Is Apple’s Porn Ban Damaging the Future of Media?

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Everyone knows that Steve Jobs has banned porn and any sexual content from the iPad but is this a wise move?

I just started reading Nick Bilton’s book I Live in the Future & Here’s How It Works and the first chapter is about his investigation of the porn industry to see if there are any lessons that can be applied to the media industry.

I’ve long been an admirer of the porn industry’s innovative business models as applied to technology and media and Mr. Bilton does a great job in expanding on that theme.

Every time a new technology has been introduced, going way back to the printing press, sexual content has helped drive that technology and develop thriving business models that others have been able to adopt and prosper with.

He quotes an essay from the mid-1990s by Peter Johnson, a prominent lawyer: Pornography Drives Technology: Why Not to Censor the Internet

Throughout the history of new media, from vernacular speech to movable type, to photography, to paperback books, to videotape, to cable and pay-TV, to “900” phone lines, to the French Minitel, to the Internet, to CD-ROMs and laser discs, pornography has shown technology the way. “Great art is always flanked by its dark sisters, blasphemy and pornography.”(5) The same is true of the more mundane arts we call media. Where there is the Gutenberg Bible, there is also Rabelais; where the U.S. mails, dirty postcards; where the three-volume hardback novel, paperback pulp fiction; where HBO, Midnight Blue; where CompuServe, the Plain Brown Wrapper library.(6)

Pornography,(7) far from being an evil that the First Amendment must endure, is a positive good that encourages experimentation with new media. The First Amendment thus has not only intellectual, moral, political, and artistic value,(8) but practical and economic value as well. It urges consenting adults, uninhibited by censorship, to look for novel ways to use the new media and novel ways to make money out of the new uses. Therefore, while it may be politically impossible and socially unwise to encourage computer pornography, legislators should at least leave it alone and let the medium follow where pornography leads.

Mr. Bilton goes on to describe his investigation into the porn industry and its many ways of making money but finds very few lessons from the digital world that can be adapted to mainstream media (which is very worrying).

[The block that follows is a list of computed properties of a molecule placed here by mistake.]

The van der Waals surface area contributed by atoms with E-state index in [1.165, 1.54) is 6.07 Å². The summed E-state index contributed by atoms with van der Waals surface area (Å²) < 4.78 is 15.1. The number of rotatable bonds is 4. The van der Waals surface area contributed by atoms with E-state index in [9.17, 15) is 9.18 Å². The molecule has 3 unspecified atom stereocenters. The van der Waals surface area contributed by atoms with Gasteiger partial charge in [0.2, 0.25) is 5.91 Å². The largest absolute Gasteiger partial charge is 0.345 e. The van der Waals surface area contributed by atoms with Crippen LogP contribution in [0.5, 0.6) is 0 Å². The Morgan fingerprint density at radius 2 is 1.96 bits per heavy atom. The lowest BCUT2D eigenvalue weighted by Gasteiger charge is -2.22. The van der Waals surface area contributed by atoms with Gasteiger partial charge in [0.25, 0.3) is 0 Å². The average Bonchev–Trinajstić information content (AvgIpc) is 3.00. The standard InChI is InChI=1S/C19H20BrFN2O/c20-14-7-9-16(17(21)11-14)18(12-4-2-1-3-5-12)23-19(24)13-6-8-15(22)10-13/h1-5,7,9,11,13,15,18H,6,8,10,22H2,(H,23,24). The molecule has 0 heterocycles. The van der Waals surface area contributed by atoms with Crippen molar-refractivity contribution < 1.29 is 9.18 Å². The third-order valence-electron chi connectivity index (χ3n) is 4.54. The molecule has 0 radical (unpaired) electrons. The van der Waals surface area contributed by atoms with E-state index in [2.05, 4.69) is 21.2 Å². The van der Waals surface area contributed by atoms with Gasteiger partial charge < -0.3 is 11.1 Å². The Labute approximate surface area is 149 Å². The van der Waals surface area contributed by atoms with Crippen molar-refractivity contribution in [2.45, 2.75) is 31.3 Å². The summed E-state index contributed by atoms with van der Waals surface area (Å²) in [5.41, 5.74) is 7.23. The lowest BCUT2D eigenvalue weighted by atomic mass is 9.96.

But the chapter on porn made me think that maybe Steve Jobs is doing us all a massive disservice by banning porn from the iPad. If this is truly an important new technology platform for media, why does it specifically exclude the most innovative sector in media of our modern and historical times?!

There is a lot written about how the iPad can save the media industry, but so far there’s not much innovation in that area. Charging $5 per iPad issue of Time, or some other magazine, isn’t innovative in the slightest.

I had lunch recently with Sam Whitmore and his wife Kristie, they run the excellent Media Survey, and many of the largest PR agencies subscribe to Sam’s analysis of media trends. I gave him a copy of my book In My Humble Opinion, which is based on some of my earlier posts. He said I was one of the first to point out that the digital revenues from media would not match offline revenues and that this would cause a crisis in the media industry. About five years ago, I wrote a series of posts around this theme, one that is very common today.

We discussed that despite the fact that this theme is very common today with many people writing about it, the issue still hasn’t yet been solved.

We still don’t know how to transition the old media to the economic reality of the new media without sacrificing tremendous numbers of jobs and centuries of best practices.

I see this issue as one of the most important issues facing not just the Internet but society in general.

Software engineers talk about “garbage in, garbage out.” If you start with bad data, you get bad results.

If we have a garbage media, we will have problems. Media is how society “thinks” about important problems, and we have plenty of those: the economy, environment, education, energy, the elderly… and those are just the ones beginning with “e.”

We still haven’t solved the problem of how to finance quality media.

It’s the Gordian knot of our times, whoever solves it will be rich, but whoever solves it solves it for all of us, because we can all take advantage of it.

If pornographers can solve this issue then let them — we will all benefit from it because we might then have a viable business model for all media. (We might then also have a viable business model for media on the iPad and Apple will benefit from that.)

Tom Foremski
Tom Foremski is the Editor and Founder of the popular and top-ranked news site Silicon Valley Watcher, reporting on business and culture of innovation. He is a former journalist at the Financial Times and in 2004, became the first journalist from a leading newspaper to resign and become a full-time journalist blogger.

Tom has been reporting on Silicon Valley and the US tech industry since 1984 and has been named as one of the top 50 (#28) most influential bloggers in Silicon Valley. His current focus is on the convergence of media and technology — the making of a new era for Silicon Valley. He also writes a column at ZDNET.
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